While it is now commonplace for participants to fax survey input back to providers, they prefer to have "hard copy" questionnaires and reports mailed to them if they questionnaire is longer than a few pages.
Although most practitioners' regularly receive dozens of e-mail messages daily, and find it the most convenient way to dialogue with others, they are concerned about the security of electronically transferring confidential data.
Many survey providers are offering participants the choice of submitting data via computer disks and/or CD-ROMs. These media offer the advantage of low reproduction and distribution costs, and nano-cost/nano-time data entry for the survey provider, and ease-of-completion for the survey participant. Leading-edge survey providers are now distributing software to their customers which self-extracts the appropriate data from the company's internal information systems (e.g., PeopleSoft, Oracle, Abra) once the survey respondent has established the proper protocol for secure data extraction.
Disks and CD-ROMs are also advantageous for delivering survey findings. Not only does the technology provide convenience and speed, but also the ability to put so much information on one of these devises is enabling survey publishers to offer several surveys on one disk or CD-ROM. With the software that accompanies the survey report, or widely used resident software (e.g., Microsoft Access), survey users can manipulate the survey data to custom design their own reports.
Survey data and findings may be downloaded from, and uploaded to, provider web pages. While the Internet is open to anyone with a modem and service provider, security can be achieved through firewalls, encryption and use of hidden addresses and closed networks (i.e., extranet) using passwords and codes. Even more than e-mail, companies are suspicious about the claims proffered regarding Internet security.
Besides security issues, some companies have yet to issue modems to their compensation departments. They also have not decided on policies governing their use outside of company boundaries. As these issues are resolved, and the values of this new communications and information technology are fully appreciated, we know that cyberspace will increasingly crackle with compensation goodies.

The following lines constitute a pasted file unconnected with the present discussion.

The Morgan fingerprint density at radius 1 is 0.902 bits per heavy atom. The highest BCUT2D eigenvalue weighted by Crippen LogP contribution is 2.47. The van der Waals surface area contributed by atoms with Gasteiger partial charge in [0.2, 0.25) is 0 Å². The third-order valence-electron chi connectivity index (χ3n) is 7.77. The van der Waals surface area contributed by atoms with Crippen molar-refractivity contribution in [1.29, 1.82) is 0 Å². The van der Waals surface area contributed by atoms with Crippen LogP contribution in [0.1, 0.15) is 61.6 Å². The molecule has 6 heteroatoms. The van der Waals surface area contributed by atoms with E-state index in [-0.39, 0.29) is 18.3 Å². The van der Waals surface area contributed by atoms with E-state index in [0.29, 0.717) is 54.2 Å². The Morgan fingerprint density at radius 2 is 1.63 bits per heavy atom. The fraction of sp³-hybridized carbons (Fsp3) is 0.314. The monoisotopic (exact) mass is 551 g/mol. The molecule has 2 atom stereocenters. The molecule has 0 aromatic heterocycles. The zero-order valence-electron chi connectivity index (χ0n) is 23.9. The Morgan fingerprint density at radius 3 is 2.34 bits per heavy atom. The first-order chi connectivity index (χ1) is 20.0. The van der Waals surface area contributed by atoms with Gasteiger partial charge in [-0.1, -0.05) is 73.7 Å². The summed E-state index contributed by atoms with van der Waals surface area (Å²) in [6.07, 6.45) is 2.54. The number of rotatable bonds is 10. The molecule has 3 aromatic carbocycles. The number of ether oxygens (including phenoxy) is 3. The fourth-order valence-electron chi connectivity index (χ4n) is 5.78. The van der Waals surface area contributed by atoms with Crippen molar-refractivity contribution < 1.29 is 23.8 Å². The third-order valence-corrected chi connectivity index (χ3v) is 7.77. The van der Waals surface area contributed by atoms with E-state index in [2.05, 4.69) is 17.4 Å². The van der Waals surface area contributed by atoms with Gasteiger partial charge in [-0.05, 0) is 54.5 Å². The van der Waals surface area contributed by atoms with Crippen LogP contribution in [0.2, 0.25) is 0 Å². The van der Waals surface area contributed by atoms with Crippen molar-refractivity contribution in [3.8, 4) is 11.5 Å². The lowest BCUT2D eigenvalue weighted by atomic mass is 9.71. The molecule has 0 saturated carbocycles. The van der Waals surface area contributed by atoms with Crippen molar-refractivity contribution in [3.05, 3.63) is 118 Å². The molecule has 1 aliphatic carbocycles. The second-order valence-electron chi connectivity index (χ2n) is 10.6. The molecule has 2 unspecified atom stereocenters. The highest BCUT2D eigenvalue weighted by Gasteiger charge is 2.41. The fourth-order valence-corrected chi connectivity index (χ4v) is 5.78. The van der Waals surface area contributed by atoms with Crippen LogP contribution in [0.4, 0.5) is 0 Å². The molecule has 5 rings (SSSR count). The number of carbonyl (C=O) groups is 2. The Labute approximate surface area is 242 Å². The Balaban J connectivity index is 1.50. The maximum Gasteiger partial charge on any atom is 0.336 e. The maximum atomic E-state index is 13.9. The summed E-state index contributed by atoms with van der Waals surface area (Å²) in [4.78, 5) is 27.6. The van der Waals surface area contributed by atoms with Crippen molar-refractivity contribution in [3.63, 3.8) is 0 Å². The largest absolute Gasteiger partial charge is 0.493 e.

With or without the sanction or encouragement of their employers, practitioners are using home computers to search the Web for useful compensation information. Online articles, surveys, white papers, policy manuals, government regulations and much more are available to anyone with a computer, a modem and curiosity. In addition, professional chat lines, bulletin boards, newsgroups and mailing lists provide practitioners with a forum for collegial dialogue (including compensation data sharing).
The convergence of communication and information technology has made it possible for survey providers to empower their customers. Practitioners are now able to customize their pay survey reports by selecting their own data subsets (industry, geographic region, job, organization size and peer group), analyses and graphic displays from user-friendly menu bars.
Providers are also helping customers eliminate the tedium of time-consuming questionnaire completion. As previously noted, practitioners can now link their companies' human resource information systems directly to the survey. Changes to survey imput can be made in real time, concurrent with employment and compensation changes. Participants may also download (or request e-mail or fax transmittal of) the most recent survey findings in real time, on an as-needed basis.
Lastly, while the survey may be transmitted without sacrificing a single tree, participants can order printed copies from the provider. Also, they may choose to transfer the text to their own word processing program, select their own fonts and layout, generate a report on their own laser printer, and reproduce and distribute as many copies as they need.
Today's compensation surveys are not what they used to be. An information age survey system is emerging. Technology and organizational changes are reshaping every aspect of survey content, design and delivery modalities. Twenty-first century survey products are more responsive to customer needs in every way. In a nutshell, providers are giving practitioners what they want, when and how they want it.